It’s always about the money
Dear people working in financial institutions,
You know that it's always about the money. Trying to squeeze as much as you can out of everything; especially with interest rates being historically low on all sides (because of the recession). So, what you're doing is not changing. You're just trying to do what MBAs do, and look to improve on efficiency. Try to substitute humans with machines, try to get better prices on premises (or remove them altogether and go "online only"), you know, the usual oiling the same cogs in the machine. What JP Morgan is doing, is the future. The time has come to take a look at the things that you don't normally look at. Now that blockchains have become a mainstay in any and every financial conversation, how about seriously looking at its benefits, and considering implementing it. You can improve your current state by just considering it.
What this post is about is not looking at improving your products and services. It's about looking yourself in the mirror. You need to realize that you're out of shape. You've become overweight, and just supporting your weight is costly and problematic. You must analyze your processes and your methods. Everything deserves at least a review. Also, the question is almost always, can a blockchain offer a better solution. Why use blockchains? First of all, they're not proprietary. It's open source stuff that you yourself can use and build whatever you want. Just hire some developers versed in this tech, and you're set (don't forget to make them document everything they make, to make others that join in, happier). There are some sacred things that no bank is willing to even consider. But if the status quo is not periodically challenged, there would be no innovation, ever.
Core services. There's a lot of banks in the world that Oracle has by the balls, and they know that their services are indispensable. The monthly maintenance fees imposed by them are extremely high (rightly so, because they sell something that has been through the test of time, and improved upon until perfection). That doesn't mean that it's irreplaceable. It's not difficult to fathom all your ledgers being based on a blockchain or two. You could even include more functionality to automate your ledgers.
Payment system. This is just a matter of time. An inter-bank payment system based on blockchain tech. Imagine the Fed ACH not existing! The whole blockchain distributed among the banks, everything instantly verifiable, immutable. Most importantly, cheaper. With banks doing almost everything nowadays, it's sometimes easy to forget that a bank is nothing more but two books: Who owes it money, and who it owes money to. Then there's information. Information about the books, and information about the information about the books. E.g. the way an international bank transfer works is, one bank sends a SWIFT (or something else) message to the other bank, about a transfer. The other bank responds, according to the transfer, whether it's an incoming or outgoing transfer. Then everything is agreed, and the books are edited in each individual bank. This is just information. The time when money actually moves from one bank to the next is days later when settling happens through clearing and settlement companies or institutions. So there is a disconnect from the information about the movement and the actual movement of money. By moving on a blockchain system, the money can move with the information. There is no need to complicate matters. All banks would participate in the same books all the time.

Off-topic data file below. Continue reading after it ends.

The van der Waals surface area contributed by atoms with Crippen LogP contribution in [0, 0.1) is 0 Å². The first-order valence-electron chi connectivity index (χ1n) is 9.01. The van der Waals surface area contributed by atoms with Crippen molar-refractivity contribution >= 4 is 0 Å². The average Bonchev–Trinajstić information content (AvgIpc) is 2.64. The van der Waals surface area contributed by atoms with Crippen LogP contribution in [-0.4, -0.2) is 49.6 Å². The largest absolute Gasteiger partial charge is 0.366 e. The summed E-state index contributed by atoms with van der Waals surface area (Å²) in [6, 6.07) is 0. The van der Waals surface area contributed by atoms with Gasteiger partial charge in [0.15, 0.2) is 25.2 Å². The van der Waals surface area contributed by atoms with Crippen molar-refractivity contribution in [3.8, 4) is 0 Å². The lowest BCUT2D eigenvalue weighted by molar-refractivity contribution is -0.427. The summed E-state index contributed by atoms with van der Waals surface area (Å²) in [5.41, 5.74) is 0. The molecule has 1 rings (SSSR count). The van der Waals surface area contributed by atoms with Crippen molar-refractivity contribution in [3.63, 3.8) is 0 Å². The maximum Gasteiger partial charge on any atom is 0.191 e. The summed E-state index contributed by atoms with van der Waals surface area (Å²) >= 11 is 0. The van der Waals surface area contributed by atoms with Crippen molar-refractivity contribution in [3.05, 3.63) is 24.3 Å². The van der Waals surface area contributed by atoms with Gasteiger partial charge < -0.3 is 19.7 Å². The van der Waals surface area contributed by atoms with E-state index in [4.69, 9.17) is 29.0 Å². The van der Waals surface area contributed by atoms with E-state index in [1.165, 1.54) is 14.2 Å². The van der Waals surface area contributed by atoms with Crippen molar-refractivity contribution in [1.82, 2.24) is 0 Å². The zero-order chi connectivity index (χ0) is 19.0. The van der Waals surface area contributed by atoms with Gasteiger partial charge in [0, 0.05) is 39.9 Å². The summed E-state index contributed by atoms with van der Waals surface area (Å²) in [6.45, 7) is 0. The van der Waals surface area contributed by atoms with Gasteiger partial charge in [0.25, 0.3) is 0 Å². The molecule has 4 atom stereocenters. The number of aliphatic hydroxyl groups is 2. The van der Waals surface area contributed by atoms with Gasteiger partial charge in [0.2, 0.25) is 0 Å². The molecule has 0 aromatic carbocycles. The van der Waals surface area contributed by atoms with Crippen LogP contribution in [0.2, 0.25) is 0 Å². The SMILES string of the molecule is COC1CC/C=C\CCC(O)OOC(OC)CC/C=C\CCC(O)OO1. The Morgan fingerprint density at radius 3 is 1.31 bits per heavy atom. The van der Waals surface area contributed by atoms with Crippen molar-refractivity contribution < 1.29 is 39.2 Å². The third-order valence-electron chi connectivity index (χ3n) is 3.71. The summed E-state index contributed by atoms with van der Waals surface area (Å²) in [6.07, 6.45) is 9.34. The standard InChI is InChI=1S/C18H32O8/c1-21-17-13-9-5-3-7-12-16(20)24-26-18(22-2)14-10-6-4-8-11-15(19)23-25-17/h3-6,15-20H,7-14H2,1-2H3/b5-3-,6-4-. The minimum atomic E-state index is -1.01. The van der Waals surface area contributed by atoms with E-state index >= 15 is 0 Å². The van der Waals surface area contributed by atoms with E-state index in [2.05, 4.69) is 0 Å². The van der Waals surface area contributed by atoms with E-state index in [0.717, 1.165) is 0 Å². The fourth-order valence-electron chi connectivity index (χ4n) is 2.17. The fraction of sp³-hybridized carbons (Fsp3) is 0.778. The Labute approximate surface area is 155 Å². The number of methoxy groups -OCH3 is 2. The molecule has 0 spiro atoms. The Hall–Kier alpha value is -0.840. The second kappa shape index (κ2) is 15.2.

To not complicate this post more and make it lengthy, because we don't write this stuff just for SEO (we actually love it), maybe we can generalize the whole point. There are lots of more aspects that you could improve on to push banks into the future. Banks are not going to be anything more than just a single contact point of various interconnected services. The biggest hurdle in every problem is trust. Some fictional characters have become very popular by professing that "everybody lies". This is the main purpose of blockchains. To limit the opportunities where reliance on trust is necessary, which in turn creates an opportunity for automation, which actually means less money spent on paying people. I.e. if property ownership in a country was blockchain based, then there would be no need for any due diligence on the client. A loan could become as simple as opening an e-mail account, or buying a pair of shoes.
Ok, here's one way to start. If you're in a position to recommend and/or implement changes to how your bank or institution actually runs, then think about who do you hate interacting with at work, and think about how to eliminate the interaction with that person (or those people). This way you'll improve your day at work, and at the same time improve your whole workplace. Maybe then you'll enjoy going to work?
What I meant that you can benefit by just considering it, is when you start to seriously consider something, and make it known, then the current service provider is going to start thinking about his position. When European financial institutions started thinking about replacing SWIFT and actually creating a platform of their own, then SWIFT lowered their prices and improved their service. However, when it comes to blockchains, don't think it'll solve anything and everything. Analysis is necessary.